scope

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See also: -scope

English[edit]

Etymology[edit]

From Ancient Greek σκοπός (skopós), from σκέπτομαι (sképtomai), from Proto-Indo-European *speḱ-. Etymologically related to skeptic and spectrum.

Pronunciation[edit]

Noun[edit]

scope (plural scopes)

  1. The breadth, depth or reach of a subject; a domain.
  2. A device used in aiming a projectile, through which the person aiming looks at the intended target
  3. (computing) The region of program source in which an identifier is meaningful.
  4. (logic) The shortest sub-wff of which a given instance of a logical connective is a part.
  5. (linguistics) The region of an utterance to which some modifying element applies.
    the scope of an adverb
  6. (slang) Shortened form of periscope, telescope, microscope or oscilloscope.
  7. (medicine, colloquial) Short for any medical procedure that ends in the suffix -scopy, such as endoscopy, colonoscopy, bronchoscopy, etc.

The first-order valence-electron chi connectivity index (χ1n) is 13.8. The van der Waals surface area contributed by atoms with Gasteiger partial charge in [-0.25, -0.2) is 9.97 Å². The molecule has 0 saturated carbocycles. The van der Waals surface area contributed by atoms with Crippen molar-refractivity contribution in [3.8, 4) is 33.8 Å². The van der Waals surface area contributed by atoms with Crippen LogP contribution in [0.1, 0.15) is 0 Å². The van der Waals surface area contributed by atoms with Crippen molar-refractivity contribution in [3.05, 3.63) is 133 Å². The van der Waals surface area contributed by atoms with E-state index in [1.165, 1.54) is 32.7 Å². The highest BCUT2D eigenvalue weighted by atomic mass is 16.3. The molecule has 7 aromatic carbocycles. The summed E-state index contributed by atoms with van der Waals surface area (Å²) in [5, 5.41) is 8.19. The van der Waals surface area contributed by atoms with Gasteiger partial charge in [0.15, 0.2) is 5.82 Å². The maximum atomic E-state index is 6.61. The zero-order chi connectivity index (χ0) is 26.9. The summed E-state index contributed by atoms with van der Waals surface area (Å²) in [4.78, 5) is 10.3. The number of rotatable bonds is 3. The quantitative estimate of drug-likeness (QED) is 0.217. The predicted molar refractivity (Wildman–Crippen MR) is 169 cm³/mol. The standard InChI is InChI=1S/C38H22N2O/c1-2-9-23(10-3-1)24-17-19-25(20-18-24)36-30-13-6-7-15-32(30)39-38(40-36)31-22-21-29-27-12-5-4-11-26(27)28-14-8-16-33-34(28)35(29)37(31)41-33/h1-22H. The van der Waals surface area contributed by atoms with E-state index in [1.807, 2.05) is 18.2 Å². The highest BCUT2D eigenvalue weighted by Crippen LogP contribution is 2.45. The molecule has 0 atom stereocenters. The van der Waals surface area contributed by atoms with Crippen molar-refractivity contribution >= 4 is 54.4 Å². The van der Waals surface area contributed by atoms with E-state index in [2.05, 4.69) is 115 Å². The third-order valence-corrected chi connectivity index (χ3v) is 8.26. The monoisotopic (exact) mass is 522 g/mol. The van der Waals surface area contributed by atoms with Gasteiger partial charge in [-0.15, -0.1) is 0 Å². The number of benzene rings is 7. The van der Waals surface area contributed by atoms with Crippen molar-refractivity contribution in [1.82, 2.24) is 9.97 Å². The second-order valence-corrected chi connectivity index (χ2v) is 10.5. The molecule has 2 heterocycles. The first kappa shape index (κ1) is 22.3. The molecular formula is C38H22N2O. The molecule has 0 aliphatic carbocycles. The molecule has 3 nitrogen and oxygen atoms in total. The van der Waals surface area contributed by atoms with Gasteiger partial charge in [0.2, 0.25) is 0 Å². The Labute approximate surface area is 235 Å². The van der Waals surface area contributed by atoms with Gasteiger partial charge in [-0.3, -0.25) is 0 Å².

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Translations[edit]

Verb[edit]

scope (third-person singular simple present scopes, present participle scoping, simple past and past participle scoped)

  1. To perform a cursory investigation, as to scope out.
  2. (slang) To perform arthroscopic surgery.
    The surgeon will scope the football player's knee to repair damage to a ligament.
  3. (slang) To examine under a microscope.
    The entomologist explained that he could not tell what species of springtail we were looking at without scoping it.

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Italian[edit]

Noun[edit]

scope f

  1. plural of scopa

Anagrams[edit]


Latin[edit]

Noun[edit]

scope

  1. vocative singular of scopus